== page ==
NHL

With 4 regular forwards out, Kings are relying on others to step up

It’s no secret that the Kings are jacked up at the forward position right now.

Forwards Trevor Moore and Arthur Kaliliev remain out with a week-to-week designation, and neither player is currently with the team on the road. Todd McLellan indicated before departing that both would remain in Los Angeles and rehab on their own while working their way back from upper and lower body injuries, respectively. Shortly before the trip, the Kings also lost forward Carl Grundstrom during a practice when the physical winger suffered a lower-body injury that will keep him out at least through the All-Star break. As of this writing, all three players are on injured reserve.

Forward Gabe Vilardi has also missed the past three games with an upper body injury. Vilardi was previously labeled day-to-day and traveled with the team to start the tour, but he has now returned to Los Angeles and is not expected to rejoin the team for the tour at this time.

The Kings dressed 12 forwards on opening night, as teams tend to do, and four of them are currently unavailable. The current prognosis looks like all four will remain unavailable for the team’s final four games heading into the All-Star break, with nothing changing. After the way last season went, the Kings are certainly adept at not only dealing with injuries, but overcoming them. Last season’s team saw the bulk of those injuries come on the blue line, where younger players like Sean Durzi filled in and became lineup regulars in their absence.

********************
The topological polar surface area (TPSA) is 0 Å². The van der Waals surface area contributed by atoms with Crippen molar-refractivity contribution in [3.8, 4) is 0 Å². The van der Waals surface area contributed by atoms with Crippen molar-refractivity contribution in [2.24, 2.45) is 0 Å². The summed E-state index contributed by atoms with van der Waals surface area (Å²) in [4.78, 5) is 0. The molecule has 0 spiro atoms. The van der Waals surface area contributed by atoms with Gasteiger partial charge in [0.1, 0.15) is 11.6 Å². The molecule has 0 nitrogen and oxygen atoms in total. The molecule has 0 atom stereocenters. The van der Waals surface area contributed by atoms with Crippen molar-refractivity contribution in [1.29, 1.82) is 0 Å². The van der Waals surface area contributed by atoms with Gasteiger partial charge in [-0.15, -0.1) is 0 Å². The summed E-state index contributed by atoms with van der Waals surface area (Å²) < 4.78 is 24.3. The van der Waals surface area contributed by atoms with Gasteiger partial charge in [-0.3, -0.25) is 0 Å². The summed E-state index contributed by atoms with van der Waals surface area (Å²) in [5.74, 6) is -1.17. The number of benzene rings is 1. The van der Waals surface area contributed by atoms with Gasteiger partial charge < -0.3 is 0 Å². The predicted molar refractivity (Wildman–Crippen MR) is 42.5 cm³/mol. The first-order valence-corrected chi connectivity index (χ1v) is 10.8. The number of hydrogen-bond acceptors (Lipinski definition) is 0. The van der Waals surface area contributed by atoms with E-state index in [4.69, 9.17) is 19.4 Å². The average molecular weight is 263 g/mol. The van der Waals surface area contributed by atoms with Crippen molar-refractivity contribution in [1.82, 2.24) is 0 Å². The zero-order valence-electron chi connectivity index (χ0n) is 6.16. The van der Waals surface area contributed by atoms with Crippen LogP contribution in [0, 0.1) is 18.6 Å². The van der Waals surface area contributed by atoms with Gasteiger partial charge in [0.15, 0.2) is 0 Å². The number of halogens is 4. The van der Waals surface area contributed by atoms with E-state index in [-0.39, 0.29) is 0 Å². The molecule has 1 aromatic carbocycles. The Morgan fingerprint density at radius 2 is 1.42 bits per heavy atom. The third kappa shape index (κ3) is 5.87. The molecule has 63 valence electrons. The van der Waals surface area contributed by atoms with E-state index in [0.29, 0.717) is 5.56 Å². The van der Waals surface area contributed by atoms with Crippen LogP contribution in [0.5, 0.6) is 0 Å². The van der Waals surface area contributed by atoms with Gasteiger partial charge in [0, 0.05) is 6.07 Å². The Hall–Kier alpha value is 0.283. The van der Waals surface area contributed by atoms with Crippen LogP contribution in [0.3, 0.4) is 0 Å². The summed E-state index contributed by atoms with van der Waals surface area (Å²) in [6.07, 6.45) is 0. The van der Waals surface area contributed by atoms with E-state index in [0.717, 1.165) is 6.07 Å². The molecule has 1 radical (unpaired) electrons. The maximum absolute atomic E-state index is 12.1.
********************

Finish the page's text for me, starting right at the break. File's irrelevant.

“He created incredible depth on our team, last year when we had all the injuries, we didn’t know what we had,” Todd McLellan said of Durzi. “When he came up, he belonged right away, he created depth right away and gave us another player back there.”

Looking at it from a team perspective, having four lineup regulars out is a problem. For those who want to step in, it is an option. That’s what Durzi did last year, and it’s created opportunities and depth where it might not have been thought of in the past. That’s what the Kings hope someone else will do at forward this season.

Even when a player like Vilardi was thought to be closer to returning, others who entered the lineup had to be ready to go when their number was called. In that situation, you have to play your game and make the coaches make a tough decision.